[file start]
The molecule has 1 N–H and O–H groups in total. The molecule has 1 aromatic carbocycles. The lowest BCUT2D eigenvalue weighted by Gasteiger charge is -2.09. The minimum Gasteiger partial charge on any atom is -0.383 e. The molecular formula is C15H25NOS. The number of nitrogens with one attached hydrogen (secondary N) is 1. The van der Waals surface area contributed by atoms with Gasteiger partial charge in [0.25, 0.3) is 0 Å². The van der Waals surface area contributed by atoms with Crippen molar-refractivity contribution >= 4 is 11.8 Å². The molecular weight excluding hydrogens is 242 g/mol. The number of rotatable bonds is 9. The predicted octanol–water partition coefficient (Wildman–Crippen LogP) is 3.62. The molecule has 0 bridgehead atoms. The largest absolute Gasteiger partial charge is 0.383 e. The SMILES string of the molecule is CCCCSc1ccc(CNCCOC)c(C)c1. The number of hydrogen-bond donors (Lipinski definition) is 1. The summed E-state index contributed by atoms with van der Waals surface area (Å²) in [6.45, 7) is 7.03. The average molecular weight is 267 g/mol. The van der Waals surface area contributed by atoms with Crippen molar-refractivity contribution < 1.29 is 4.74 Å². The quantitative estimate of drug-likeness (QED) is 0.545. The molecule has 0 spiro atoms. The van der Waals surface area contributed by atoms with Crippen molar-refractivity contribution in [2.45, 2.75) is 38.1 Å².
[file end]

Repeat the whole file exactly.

The molecule has 1 N–H and O–H groups in total. The molecule has 1 aromatic carbocycles. The lowest BCUT2D eigenvalue weighted by Gasteiger charge is -2.09. The minimum Gasteiger partial charge on any atom is -0.383 e. The molecular formula is C15H25NOS. The number of nitrogens with one attached hydrogen (secondary N) is 1. The van der Waals surface area contributed by atoms with Gasteiger partial charge in [0.25, 0.3) is 0 Å². The van der Waals surface area contributed by atoms with Crippen molar-refractivity contribution >= 4 is 11.8 Å². The molecular weight excluding hydrogens is 242 g/mol. The number of rotatable bonds is 9. The predicted octanol–water partition coefficient (Wildman–Crippen LogP) is 3.62. The molecule has 0 bridgehead atoms. The largest absolute Gasteiger partial charge is 0.383 e. The SMILES string of the molecule is CCCCSc1ccc(CNCCOC)c(C)c1. The number of hydrogen-bond donors (Lipinski definition) is 1. The summed E-state index contributed by atoms with van der Waals surface area (Å²) in [6.45, 7) is 7.03. The average molecular weight is 267 g/mol. The van der Waals surface area contributed by atoms with Crippen molar-refractivity contribution < 1.29 is 4.74 Å². The quantitative estimate of drug-likeness (QED) is 0.545. The molecule has 0 spiro atoms. The van der Waals surface area contributed by atoms with Crippen molar-refractivity contribution in [2.45, 2.75) is 38.1 Å².